Sunday, February 7, 2010

Watching him bloom

The Nugget's creativity continues to blossom. Watching it unfold has been one of the biggest pleasures of parenting so far. Here are some recent examples.

Yesterday, the Nugget made up another song in the car. It went like this:
"Purple plane, a different plane. We ride plane 'gether. Plane go fast, different plane. Uncle J, on a plane. Oooo, a different plane."

The Nugget is growing more and more interested in craft projects. He loves seeing colors swirl on the paper. His art box so far includes: finger paints, tempera paints with brushes, stamps, stickers, crayons, markers (so far I have only been brave enough to do the Color Wonder ones and yellow highlighters), pencils, sidewalk chalk, children's scissors, glue sticks, and Play-Doh. Here he is pictured with a new Play-Doh gadget, a special gift from Nucas and Dawa's mom (those are Nugget-given nicknames, my friend did not really name her kids Nucas and Dawa - though you never know, it is 2010). I love seeing his concentration and pride in his finished projects. And I have to admit, finally seeing him sit (relatively) still for 10+ minutes at a time is highly gratifying.

I encourage the Nugget to look for different objects and ask him questions while we are reading books together. It interrupts the storyline, but it is always an interesting window into his mind. I get feedback on how much of the story he is understanding, he astounds me with new words I didn't know he knew, and he often makes up his own tangents to go along with the story. Today we were reading, "How are you Peeling?" and he told me that the apples were going to play soccer, and the peppers were going to play football.

This morning, the Nugget said, "Footsie is sad. Other footsie is sad." He grabbed his ankles, one at a time, and gently pressed the soles of his feet up to his cheeks for a snuggle. He closed his eyes and sighed peacefully, like a yoga guru. Then he looked at me seriously and said, "Footsies all better now." Then he grabbed the lotion tube out of the diaper caddy and spun it around, pronouncing, "Lotion is dancing!"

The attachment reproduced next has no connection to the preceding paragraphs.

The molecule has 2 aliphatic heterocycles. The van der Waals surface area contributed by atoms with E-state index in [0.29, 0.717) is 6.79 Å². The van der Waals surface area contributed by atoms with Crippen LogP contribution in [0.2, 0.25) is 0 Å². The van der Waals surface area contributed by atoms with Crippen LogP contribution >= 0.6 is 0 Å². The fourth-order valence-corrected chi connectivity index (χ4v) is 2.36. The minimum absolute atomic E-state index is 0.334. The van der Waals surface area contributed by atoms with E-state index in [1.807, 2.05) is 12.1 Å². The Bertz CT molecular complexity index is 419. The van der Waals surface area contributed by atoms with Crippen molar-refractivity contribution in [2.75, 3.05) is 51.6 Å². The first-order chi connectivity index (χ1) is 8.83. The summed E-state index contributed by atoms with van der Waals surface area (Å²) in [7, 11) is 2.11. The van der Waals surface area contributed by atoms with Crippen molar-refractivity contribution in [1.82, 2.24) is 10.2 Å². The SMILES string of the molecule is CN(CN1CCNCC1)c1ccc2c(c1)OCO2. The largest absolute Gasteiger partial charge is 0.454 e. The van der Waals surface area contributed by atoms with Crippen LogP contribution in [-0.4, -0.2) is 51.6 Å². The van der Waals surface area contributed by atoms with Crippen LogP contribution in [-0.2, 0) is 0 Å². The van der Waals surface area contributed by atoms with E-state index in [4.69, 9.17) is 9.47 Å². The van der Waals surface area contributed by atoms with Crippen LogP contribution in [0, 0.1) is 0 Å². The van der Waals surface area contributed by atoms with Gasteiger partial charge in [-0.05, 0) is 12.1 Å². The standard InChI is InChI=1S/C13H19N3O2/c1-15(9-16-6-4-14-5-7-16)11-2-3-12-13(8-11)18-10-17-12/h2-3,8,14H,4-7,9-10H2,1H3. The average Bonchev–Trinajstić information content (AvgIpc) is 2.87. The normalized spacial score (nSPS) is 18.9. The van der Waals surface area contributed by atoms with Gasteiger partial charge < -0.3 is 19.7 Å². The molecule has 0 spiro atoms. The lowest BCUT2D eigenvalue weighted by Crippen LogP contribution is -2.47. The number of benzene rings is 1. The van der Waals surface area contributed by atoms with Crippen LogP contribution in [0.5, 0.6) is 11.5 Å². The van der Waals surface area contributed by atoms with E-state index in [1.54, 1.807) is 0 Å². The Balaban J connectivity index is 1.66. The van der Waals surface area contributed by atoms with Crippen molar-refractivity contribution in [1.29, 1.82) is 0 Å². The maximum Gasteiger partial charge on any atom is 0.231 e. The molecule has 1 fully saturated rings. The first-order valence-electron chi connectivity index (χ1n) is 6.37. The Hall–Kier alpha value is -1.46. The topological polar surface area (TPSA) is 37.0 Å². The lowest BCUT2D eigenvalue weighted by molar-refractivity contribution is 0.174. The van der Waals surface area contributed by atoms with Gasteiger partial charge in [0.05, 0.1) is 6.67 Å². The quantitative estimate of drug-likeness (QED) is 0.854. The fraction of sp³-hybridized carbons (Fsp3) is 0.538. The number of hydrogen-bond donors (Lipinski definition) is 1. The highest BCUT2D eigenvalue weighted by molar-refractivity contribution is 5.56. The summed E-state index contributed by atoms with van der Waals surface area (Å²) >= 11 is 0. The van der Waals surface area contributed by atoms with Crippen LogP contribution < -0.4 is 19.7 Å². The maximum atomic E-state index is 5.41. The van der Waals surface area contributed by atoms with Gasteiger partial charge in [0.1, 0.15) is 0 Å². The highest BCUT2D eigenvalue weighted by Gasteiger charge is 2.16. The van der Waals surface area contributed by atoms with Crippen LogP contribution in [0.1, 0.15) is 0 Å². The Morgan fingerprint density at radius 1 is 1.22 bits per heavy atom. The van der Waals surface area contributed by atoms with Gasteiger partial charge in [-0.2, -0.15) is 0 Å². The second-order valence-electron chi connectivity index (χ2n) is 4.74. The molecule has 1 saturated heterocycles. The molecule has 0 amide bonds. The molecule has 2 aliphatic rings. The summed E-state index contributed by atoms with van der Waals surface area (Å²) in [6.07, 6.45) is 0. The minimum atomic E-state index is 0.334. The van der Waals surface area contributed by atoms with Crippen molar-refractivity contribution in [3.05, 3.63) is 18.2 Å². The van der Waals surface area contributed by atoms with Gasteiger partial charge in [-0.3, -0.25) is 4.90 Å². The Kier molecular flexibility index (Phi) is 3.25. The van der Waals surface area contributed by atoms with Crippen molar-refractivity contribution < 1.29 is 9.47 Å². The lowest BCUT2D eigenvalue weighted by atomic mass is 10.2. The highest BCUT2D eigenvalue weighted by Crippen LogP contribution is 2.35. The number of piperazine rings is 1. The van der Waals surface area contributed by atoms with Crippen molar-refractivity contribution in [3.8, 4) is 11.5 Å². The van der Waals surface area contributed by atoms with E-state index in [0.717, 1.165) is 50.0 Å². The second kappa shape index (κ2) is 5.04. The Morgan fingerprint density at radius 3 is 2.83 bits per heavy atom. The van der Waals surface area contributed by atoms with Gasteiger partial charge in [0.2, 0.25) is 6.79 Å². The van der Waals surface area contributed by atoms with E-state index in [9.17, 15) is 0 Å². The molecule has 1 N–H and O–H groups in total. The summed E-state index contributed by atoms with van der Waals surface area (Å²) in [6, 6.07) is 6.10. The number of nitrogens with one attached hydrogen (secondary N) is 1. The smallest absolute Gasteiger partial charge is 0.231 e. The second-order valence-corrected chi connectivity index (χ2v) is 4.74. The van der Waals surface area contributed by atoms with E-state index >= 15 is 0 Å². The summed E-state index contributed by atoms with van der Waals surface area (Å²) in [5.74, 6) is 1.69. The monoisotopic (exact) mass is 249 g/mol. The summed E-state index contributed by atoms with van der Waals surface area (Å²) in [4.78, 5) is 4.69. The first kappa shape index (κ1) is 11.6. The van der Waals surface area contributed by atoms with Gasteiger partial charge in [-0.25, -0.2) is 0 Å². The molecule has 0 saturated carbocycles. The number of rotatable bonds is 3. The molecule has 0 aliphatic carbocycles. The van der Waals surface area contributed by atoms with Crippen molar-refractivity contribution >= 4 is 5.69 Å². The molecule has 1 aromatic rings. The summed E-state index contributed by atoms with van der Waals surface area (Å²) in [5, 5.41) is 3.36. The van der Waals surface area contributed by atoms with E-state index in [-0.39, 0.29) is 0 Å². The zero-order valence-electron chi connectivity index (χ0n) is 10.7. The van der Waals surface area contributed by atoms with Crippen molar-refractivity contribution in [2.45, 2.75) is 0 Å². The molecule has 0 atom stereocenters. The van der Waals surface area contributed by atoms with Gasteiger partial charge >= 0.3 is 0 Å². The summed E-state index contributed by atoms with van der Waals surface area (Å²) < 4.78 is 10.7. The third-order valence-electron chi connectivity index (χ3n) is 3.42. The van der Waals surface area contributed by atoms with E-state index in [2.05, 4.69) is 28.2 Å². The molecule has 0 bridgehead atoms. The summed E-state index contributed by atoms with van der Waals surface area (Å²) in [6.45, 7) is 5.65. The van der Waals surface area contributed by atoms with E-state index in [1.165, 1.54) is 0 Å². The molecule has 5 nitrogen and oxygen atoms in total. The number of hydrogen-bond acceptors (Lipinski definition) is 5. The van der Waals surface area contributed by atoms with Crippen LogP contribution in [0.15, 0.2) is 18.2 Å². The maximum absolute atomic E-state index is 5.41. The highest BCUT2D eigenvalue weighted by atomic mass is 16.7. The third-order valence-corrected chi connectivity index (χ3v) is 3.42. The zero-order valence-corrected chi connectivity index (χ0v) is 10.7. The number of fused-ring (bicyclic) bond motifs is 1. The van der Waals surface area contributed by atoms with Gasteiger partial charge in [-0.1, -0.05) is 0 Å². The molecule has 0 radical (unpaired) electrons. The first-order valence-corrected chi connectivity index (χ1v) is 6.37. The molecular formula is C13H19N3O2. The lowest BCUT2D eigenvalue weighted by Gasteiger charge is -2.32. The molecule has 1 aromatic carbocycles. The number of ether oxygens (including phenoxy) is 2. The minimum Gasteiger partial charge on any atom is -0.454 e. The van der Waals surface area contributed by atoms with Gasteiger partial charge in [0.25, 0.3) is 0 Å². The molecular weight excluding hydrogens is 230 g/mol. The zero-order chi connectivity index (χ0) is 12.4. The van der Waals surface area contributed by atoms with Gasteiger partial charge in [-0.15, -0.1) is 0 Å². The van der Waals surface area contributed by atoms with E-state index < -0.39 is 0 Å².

The Nugget's friend S came over for playdate this week. S is 5 months younger than the Nugget. He is mostly babbling, with lots of signs and a few understandable words. The more I've witnessed the Nugget interacting with other children, the more I am convinced that the verbal kids really can and do understand the preverbal ones. I saw it from the other side, when the Nugget was babbling and other children would ask him questions and listen thoughtfully to his indecipherable coos. This time, I got to hear S sweetly grunting and the Nugget responding in plain English, their little feet making tracks in the snow as they went out on an adventure together. What appeared a language barrier to us adults was nothing to them. They understood each other. "Look, they're like little cavemen!", S's mom exclaimed. I wish I'd had either camera with me, but the dash into the house surely would have killed the moment. I felt immeasurably blessed to have eavesdropped on their conversation, as fleeting as the tracks they left in the snow.

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